July 18, 2005

Harry Potter and the Half-Blood Prince

Okay, now that I've finished the book, there are major issues to cover, so it's all getting stuffed below the fold, with serious serious spoilers. Come to think of it, I'm not sure how many readers here actually went out and read the book this weekend, so maybe I'll have to repost this in a few weeks if I want comments. Or after the movie comes out three years from now. Ah well...

The big question, of course, concerns Snape: has he really gone over to Voldemort's side, or is he still a secret agent for the Order of the Phoenix? I'm inclined to think the latter. Yes, true, he killed Dumbledore in this one; but he also had to: it's clear that Draco wasn't up to snuff, and Snape had made the Unbreakable Vow to jump in if Malfoy couldn't do it. Snape would've died otherwise (that's how Unbreakable Vows work!). The other point here is that Snape could only remain a serious mole on Team Voldemort if he killed Dumbledore. Otherwise, he'd be exposed as the Dumbledore-lover he really is. In fact, when Dumbledore was mumbling, "Severus, please..." just before he got zapped, my hunch is that he was asking Snape to remember just this very fact.

It sounds implausible, perhaps. And the book really keeps Snape's loyalties ambiguous right up through the end, though Dumbledore never doubts him. But consider this. When Snape is chatting with Narcissa Malfoy and Bellatrix Lestrange in the second chapter, and rationalizes all his past actions to them, so as to convince the two Death Eaters that no, no, he's really working for Voldemort. (i.e. "I didn't know that Voldemort wanted the Sorcerer's Stone," and "I've been working at Hogwarts to remain a spy...") Right. All of his past actions can be explained convincingly in this dark light, except one. In the fifth book, remember, Snape quite clearly alerted the Order to the fact that Harry had gone to the Ministry of Magic to save Sirius, after Harry hinted as much in Umbridge's office. Snape didn't have to do this. In fact, had he been genuinely working for Voldemort, it would've been in his interest not to tell anyone and instead let Harry bite it right then and there. But Snape told Dumbledore. So I'm convinced he's still a Dumbledore guy. He's angry and bitter, sure, and probably hates Harry Potter like none other, but he's still going to be a double agent for the home team. That said, it's possible that he could've gone over to Voldemort between Book 5 and Book 6, but why? Nothing in the book suggests a reason for the change of heart.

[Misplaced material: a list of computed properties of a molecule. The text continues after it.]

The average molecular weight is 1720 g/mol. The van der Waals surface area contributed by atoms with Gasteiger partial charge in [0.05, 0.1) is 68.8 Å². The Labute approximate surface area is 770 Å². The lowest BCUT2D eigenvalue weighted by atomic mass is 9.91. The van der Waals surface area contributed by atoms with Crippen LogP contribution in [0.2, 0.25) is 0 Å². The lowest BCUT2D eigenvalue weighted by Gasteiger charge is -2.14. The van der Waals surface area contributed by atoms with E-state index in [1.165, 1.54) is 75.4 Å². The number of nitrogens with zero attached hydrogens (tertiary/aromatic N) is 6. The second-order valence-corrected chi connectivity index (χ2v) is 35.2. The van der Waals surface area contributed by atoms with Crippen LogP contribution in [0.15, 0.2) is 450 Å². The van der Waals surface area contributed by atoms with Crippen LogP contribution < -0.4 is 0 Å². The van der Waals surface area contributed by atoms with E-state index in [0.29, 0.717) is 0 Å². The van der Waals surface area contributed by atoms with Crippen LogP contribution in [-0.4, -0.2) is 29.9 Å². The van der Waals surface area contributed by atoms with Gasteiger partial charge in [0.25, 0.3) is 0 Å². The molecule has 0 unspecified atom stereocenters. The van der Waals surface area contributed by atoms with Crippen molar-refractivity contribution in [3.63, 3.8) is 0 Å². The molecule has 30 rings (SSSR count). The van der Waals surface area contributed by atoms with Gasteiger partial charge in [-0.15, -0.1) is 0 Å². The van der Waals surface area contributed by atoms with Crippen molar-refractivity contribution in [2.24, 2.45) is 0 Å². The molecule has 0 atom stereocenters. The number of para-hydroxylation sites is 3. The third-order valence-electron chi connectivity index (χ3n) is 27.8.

Also, a friend suggested the theory that Snape was in love with Harry Potter's mother way back in the day, which would be consistent with: a) Snape telling Voldemort about the prophecy and then b) regretting it after Lily gets killed, along with c) still bearing a grudge against Harry.

Meanwhile, Draco Malfoy became a very interesting figure in this one, no? Perhaps not so in bed with the Death Eaters after all. It's quite clear that in the next book, Voldemort's Machiavellian approach towards his friends—it's better to be feared than loved—will be his undoing. Malfoy could be a big part of that. I don't know.

Will Hogwarts be open for Harry's senior year? I have a hard time believing that McGonagall can hold down the fort as headmistress, and it would be awfully odd and cheap if in the next book we see the same motifs as before, i.e. Gryffindor winning Qudditch as usual, trip to Hogsmeade, etc. etc. Plus, there are still at least four more Horcruxes to hunt down. My guess is that Harry leaves school. But no Hogwarts? That seems steep.

Structure-wise the sixth was one of the stronger in the series, and the glances back into Tom Riddle's childhood and history helped carry things along nicely, while the romances were amusing—even if I have a hard time believing that these kids are sixteen. (I mean, in this day and age...) On the other hand, the big "plot twist" in this one—that Rosmerta had been under an Imperius Curse—was a little lackluster, and other than that, this was much less suspenseful than some of the others. (I have a hard time believing anyone was genuinely surprised by the fact that Harry knew what Draco was up to all along.) And on the imaginative side, we weren't introduced to significantly more of the Harry Potter universe in this book, as we have been in previous installments. (The Quidditch World Cup, or the Ministry of Magic, or St. Mungo's, etc. etc.) The opening chapter, though, with Tony Blair or whoever, is a nice touch.

One other point: Harry Potter is really atrociously written. The way Harry has dealt with Sirius Black's death is nothing short of embarrassing, especially when he starts SHOUTING IN ALL CAPS, to alert us to adolescent anger. Now obviously this is all very much beside the point but it should be said, and it also makes me cringe when I realize that the inevitable Hermione-Ron hook-up in Book 7 will be depicted rather crudely. That said, Harry himself was also much less of a little prick in this one, and really grows up nicely in many respects.

UPDATE: Crikey. Rumor has it that the mysterious "R.A.B." featured at the end of the book is probably Regulus Black, Sirius' brother who was once a Death-Eater but tried to leave and was supposedly killed. Intriguing!

Continue reading "Harry Potter and the Half-Blood Prince"
-- Brad Plumer 5:34 PM || ||